Green Park Station Vaults, Bath
Multimedia installation by Russell Mills, Ian Walton and Hywel Davies, for the Society for the Promotion of New Music (SPNM) and the 1995 Bath International Music Festival
Vaults: 169’ x 27’ x 8’ high, with custom made candles, hair, three illuminated globes, three terracotta and seven enamel bowls, oils of camphor, bergamot, cypress, myrrh, cinnamon and eucalyptus, red wine, milk and seven continually looping cassette players
Healing and regeneration were the central themes of Soundings: Sub Rosa, referencing both Bath’s long history, which has been shaped around its numerous sites of thermal healing waters, and our interest in the transforming processes of the phenomenal world.
Archaeological evidence shows that there was human activity around the hot springs of Bath dating to at least 8000 years BC. Bath’s natural thermal springs were first discovered around 863BC, when Prince Bladud was apparently cured from his skin disease after bathing in the waters. Subsequently the Celts, Romans, Saxons and Georgians continued to enjoy and benefit from the waters.
Originally named Queen Square Station Green Park Station opened in 1870 operated by the Midland Railway. it became Green Park Station under British Railways in 1954.
The vaults, which are situated under one of the station’s platforms, began life as a Customs House. Goods wagons carried bonded merchandise to be shunted into the secure Customs House building, from where casks of whiskey and other such provisions were lowered by crane to the vaults below at cellar level. Goods were transported through the vaults on small wagons running on rails laid in the cellar floor the full length of the platform. In 1981, following decades of neglect, the vaults were sealed up behind brick walls.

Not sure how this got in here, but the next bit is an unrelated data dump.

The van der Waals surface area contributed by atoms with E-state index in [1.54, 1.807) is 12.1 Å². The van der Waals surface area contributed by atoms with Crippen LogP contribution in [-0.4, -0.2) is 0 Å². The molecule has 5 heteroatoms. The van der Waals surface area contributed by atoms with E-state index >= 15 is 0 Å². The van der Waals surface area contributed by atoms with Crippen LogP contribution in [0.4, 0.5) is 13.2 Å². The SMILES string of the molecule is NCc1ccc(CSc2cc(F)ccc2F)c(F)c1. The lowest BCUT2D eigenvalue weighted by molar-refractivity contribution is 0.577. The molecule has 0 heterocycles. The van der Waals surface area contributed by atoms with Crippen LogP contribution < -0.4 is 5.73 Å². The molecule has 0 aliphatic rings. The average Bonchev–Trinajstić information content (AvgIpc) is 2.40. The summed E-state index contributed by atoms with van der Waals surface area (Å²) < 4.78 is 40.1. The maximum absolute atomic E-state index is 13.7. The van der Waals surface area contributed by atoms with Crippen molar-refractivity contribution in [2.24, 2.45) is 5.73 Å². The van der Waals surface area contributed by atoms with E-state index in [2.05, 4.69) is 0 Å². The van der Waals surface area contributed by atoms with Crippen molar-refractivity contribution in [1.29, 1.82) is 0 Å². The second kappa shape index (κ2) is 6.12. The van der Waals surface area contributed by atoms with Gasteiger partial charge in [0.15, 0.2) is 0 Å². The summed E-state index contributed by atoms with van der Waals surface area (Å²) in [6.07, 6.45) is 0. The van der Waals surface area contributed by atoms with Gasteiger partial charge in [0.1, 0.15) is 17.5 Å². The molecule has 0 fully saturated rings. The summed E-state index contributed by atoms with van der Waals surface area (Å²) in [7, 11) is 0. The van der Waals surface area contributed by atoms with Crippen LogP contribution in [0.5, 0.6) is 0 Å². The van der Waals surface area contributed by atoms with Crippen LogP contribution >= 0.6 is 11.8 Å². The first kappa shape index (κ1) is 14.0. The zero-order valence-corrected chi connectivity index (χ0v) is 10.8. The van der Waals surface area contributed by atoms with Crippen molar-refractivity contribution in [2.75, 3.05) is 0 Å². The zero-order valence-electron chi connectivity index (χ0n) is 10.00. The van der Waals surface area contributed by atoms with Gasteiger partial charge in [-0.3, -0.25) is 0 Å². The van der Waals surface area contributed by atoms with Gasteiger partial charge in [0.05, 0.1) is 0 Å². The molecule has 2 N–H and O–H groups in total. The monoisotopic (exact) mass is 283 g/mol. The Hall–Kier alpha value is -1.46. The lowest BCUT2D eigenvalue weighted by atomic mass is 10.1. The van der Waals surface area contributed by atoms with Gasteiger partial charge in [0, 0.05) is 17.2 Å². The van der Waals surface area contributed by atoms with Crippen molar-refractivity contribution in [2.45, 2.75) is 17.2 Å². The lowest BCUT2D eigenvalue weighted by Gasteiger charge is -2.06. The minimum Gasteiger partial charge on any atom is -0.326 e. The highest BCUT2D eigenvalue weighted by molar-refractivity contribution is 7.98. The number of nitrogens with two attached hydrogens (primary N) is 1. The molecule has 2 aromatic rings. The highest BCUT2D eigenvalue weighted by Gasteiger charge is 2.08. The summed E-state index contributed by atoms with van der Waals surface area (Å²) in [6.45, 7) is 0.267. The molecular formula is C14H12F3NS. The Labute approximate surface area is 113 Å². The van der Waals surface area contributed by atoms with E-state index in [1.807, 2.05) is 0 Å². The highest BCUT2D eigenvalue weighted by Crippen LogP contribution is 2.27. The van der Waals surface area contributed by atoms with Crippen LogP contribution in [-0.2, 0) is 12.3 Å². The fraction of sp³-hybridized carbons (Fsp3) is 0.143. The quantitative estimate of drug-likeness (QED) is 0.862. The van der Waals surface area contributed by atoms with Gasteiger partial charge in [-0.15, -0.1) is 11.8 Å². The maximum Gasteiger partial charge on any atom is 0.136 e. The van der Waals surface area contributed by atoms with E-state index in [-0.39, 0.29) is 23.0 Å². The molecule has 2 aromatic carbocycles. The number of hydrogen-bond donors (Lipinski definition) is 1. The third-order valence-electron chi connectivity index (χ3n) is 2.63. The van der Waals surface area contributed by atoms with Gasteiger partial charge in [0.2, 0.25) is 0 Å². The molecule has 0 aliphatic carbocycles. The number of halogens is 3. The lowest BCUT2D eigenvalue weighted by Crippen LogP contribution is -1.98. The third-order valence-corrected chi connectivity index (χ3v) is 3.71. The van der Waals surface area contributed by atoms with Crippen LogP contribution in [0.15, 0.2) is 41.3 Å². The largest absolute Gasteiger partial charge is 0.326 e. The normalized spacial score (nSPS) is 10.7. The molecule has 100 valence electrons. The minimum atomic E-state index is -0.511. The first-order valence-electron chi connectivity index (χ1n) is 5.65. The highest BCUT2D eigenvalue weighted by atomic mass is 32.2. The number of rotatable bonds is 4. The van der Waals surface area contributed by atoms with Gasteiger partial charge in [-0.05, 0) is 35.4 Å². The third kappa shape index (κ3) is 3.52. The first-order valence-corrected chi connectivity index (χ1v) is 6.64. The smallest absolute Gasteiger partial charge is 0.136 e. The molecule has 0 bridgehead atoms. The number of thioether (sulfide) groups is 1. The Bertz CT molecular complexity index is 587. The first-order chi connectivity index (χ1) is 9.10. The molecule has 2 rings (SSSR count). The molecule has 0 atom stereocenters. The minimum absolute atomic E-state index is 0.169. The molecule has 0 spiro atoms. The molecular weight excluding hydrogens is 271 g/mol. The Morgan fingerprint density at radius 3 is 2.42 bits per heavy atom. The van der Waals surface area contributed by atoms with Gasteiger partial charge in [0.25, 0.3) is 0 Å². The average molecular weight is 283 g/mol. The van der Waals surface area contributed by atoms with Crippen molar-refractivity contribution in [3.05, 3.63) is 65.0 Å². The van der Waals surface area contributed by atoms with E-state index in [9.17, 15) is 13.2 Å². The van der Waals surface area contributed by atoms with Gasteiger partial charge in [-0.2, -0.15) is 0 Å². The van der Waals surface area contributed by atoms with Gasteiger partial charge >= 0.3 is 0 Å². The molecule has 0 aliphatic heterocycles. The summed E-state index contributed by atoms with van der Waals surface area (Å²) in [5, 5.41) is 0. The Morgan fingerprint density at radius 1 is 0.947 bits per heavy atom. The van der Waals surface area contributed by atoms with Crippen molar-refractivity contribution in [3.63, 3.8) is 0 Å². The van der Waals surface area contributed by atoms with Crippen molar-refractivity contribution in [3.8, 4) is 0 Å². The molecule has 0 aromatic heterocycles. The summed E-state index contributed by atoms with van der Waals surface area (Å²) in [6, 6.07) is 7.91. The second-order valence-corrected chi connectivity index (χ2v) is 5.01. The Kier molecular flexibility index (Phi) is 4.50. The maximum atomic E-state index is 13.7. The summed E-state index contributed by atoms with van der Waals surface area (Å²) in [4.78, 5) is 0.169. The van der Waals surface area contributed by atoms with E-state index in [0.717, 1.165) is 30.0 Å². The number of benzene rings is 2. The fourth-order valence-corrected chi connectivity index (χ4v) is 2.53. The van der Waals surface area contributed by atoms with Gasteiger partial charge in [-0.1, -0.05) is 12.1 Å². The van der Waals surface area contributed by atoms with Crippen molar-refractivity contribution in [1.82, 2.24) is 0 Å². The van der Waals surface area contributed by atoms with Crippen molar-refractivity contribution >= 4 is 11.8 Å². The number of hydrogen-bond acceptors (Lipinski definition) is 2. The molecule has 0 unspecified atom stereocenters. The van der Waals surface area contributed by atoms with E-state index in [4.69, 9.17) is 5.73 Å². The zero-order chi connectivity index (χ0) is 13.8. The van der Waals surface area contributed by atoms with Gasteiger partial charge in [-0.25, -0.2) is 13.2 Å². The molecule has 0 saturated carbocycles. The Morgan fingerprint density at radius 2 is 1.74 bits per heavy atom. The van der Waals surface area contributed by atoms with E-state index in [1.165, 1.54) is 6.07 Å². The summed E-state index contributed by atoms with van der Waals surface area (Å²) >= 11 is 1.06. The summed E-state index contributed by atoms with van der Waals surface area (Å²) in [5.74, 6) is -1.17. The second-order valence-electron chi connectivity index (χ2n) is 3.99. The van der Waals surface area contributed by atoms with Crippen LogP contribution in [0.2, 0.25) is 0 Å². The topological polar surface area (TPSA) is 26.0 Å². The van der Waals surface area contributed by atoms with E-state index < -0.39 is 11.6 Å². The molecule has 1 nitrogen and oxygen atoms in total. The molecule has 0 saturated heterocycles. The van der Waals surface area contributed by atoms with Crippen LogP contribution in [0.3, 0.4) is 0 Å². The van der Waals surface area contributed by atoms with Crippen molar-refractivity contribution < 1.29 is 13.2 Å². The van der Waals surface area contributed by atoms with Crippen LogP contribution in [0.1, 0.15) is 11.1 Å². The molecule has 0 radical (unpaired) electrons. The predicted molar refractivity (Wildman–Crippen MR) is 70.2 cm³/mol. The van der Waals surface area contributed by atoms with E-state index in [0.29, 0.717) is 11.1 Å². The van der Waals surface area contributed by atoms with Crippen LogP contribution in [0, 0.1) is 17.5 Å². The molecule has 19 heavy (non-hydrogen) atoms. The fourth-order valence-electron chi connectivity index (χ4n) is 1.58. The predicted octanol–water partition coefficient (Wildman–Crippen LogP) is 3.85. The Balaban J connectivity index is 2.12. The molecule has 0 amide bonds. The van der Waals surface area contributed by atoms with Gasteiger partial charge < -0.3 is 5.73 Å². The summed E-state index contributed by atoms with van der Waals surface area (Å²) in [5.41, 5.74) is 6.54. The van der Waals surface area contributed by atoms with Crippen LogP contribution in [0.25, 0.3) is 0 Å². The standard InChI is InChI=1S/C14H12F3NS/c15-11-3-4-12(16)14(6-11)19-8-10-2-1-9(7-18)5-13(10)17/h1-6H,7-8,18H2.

When we were first granted access to the vaults we discovered a chambered tunnel whose walls were encrusted with blooms of salt clusters known as crystalline efflorescence, caused by prolonged exposure to an excess of moisture and insufficient air circulation. As both preserver and destroyer, salt’s contrary nature became an added conceptual touchstone for the work. While we praise its ability to preserve food and heal wounds we also curse its corrosive forces that eat metals. The vaults’ salt-encrusted walls demonstrated the dualism of natural phenomena.
As with much of my work, materials used carry stories while also being metaphoric and associative triggers. Custom-made candles, manufactured so as to purposefully drip, their flames symbolising transformation, purification and renewal, were suspended in numerous chambers within the vaults.
In four of the 16 chambers along one side of the vaults, long lengths of human hair, symbolizing devotion, penance, strength, energy, the higher powers and imagination, hung beneath white altar candles. Dripping wax travelled down the hair to fall into old enamel bowls containing either red wine or milk. Opposite, in another four chambers, were displayed single thin red candles, which dripped wax down threads onto illuminated globes suspended above the cellar floor, appearing to float
Along the length of the vaults, ceramic bowls were set between the redundant rail tracks at equidistant points on the floor along the length of the vaults. Each contained a different essence or oil, including camphor, bergamot, cypress, myrrh, cinnamon and eucalyptus, all having medicinal healing properties.
Given the elegant simplicity of the architecture of the Green Park Vaults and its state of decay and desolation, we chose to intrude as minimally as possible, thereby allowing the atmosphere of the chamber to become an integral and equal part of the installation.